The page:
Company expects rapid reconnection
King of Prussia, Pa.-based Universal Health Services confirmed that all 250-plus U.S. locations were affected by malware and expects systems to be recovered and applications reconnected soon, according to ABC News and a statement from the health system.
The attack occurred on Sept. 27 and the health system disconnected systems and shut down its network to prevent any further spread of the malware. Over the past week, clinicians have reverted to using paper records to continue treating patients, and in some cases canceled elective procedures or diverted ambulances to other locations during the downtime.
Clinicians also reported more confusion during patient hand-offs because they did not have access to the patients’ electronic records. However, the health system has begun recovery efforts.
On Oct. 1, the health system issued the following statement: “The UHS IT Network is in the process of being restored and applications are being reconnected. We have a large number of corporate-level administrative systems, and the recovery process is either complete or well underway in a prioritized manner. We are making steady progress and are confident that we will be able to get hospital networks restored and reconnected soon.”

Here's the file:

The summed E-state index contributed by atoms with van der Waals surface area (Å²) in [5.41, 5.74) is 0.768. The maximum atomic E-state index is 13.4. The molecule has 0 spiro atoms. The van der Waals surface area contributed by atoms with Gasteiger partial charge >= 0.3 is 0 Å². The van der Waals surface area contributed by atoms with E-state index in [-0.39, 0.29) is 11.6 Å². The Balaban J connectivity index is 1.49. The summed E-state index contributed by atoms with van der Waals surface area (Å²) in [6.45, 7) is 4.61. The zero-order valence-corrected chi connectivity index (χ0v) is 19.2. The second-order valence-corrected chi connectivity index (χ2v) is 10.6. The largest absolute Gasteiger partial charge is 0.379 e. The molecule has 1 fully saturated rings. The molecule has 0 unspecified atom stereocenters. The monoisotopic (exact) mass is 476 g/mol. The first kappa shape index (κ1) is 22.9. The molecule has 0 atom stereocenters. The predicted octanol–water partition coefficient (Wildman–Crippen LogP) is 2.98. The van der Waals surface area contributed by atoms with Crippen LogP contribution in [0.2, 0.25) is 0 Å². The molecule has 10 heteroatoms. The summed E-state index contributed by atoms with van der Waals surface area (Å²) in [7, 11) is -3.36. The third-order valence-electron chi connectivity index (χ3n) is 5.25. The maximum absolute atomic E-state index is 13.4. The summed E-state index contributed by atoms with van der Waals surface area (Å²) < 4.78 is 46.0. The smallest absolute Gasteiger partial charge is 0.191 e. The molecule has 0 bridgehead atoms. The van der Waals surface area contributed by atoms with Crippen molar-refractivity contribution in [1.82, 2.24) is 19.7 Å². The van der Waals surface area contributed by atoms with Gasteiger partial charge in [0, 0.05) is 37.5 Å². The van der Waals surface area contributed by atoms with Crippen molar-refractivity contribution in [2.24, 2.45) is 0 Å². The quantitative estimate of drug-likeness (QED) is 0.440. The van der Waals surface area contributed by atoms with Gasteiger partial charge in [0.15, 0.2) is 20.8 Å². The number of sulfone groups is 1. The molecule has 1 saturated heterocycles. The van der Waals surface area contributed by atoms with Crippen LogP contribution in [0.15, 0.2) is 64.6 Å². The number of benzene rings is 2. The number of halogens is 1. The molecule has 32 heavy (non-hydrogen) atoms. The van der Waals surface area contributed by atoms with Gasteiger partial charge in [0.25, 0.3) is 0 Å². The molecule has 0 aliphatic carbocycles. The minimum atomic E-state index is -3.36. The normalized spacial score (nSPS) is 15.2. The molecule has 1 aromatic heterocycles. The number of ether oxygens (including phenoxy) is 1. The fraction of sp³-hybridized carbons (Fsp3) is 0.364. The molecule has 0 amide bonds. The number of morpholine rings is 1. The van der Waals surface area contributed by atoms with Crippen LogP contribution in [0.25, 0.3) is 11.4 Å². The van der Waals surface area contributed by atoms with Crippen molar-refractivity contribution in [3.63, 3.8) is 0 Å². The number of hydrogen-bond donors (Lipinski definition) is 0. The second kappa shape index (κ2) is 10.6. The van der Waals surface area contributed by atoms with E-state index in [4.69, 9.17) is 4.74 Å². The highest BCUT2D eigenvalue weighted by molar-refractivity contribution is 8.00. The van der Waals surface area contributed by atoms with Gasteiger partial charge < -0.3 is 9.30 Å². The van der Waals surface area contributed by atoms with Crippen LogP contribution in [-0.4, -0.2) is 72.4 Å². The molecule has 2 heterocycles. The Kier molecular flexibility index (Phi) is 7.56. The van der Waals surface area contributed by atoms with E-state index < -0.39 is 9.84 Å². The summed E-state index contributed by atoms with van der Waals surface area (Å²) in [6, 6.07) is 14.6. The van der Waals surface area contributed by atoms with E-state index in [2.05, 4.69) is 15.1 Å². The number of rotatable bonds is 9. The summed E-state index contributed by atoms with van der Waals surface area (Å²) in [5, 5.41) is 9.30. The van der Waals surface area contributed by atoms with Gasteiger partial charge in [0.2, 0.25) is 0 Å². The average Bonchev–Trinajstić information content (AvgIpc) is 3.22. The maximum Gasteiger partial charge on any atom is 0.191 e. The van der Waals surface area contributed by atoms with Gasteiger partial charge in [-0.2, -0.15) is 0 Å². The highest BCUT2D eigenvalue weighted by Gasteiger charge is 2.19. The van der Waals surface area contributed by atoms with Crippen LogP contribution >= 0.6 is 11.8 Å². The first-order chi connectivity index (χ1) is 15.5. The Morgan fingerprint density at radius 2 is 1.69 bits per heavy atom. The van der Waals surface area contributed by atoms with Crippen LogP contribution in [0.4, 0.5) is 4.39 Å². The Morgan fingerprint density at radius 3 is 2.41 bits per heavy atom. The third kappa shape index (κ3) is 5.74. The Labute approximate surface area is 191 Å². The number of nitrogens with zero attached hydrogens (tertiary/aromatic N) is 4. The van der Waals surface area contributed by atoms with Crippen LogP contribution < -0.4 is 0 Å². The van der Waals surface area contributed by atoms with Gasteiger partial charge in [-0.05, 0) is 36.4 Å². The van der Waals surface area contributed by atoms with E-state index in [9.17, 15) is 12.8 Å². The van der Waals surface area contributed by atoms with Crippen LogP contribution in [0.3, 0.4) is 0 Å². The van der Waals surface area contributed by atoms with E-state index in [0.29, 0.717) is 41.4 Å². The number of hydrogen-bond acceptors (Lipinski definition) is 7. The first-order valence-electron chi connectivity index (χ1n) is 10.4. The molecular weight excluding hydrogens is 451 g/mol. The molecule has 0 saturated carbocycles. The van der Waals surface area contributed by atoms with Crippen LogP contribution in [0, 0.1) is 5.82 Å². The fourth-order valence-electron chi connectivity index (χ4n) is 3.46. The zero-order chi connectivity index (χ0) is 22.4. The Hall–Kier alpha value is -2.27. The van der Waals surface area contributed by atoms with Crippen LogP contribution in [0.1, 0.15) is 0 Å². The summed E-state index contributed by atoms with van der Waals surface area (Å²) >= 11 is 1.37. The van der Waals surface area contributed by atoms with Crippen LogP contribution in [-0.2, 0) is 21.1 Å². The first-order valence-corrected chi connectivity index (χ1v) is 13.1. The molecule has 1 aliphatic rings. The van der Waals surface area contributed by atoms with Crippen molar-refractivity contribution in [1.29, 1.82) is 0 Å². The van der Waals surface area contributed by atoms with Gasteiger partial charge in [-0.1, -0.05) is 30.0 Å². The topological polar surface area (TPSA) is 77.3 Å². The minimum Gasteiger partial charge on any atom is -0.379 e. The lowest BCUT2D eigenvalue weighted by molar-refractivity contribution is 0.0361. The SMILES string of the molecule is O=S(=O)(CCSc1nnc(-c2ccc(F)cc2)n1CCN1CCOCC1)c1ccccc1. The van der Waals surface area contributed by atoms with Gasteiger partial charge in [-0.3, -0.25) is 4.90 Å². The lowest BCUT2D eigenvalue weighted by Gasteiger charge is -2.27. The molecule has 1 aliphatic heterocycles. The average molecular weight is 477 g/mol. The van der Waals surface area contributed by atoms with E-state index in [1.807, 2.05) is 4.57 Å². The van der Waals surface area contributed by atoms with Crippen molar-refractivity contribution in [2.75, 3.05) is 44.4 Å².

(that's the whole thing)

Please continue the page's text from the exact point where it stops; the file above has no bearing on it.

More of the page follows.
Our major information systems such as the electronic medical record (EMR) were not directly impacted; we are focused on restoring connections to these systems. In the meantime, our facilities are using their established back-up processes including offline documentation methods.
All patient safety protocols remain in effect and patient care continues to be delivered safely and effectively at our facilities across the country. As we conduct our IT remediation work, we continue to have no indication that any patient or employee data has been accessed, copied or misused. As previously stated, the company’s UK operations were not impacted.”
UHS has reported that its EHR was not directly impacted by the attack and it is focusing efforts to restore system connections, but facilities are still using downtime procedures and offline documentation. The health system also reported no indication that patient or employee data was inappropriately accessed during the incident.
SOURCE: Becker’s Hospital Review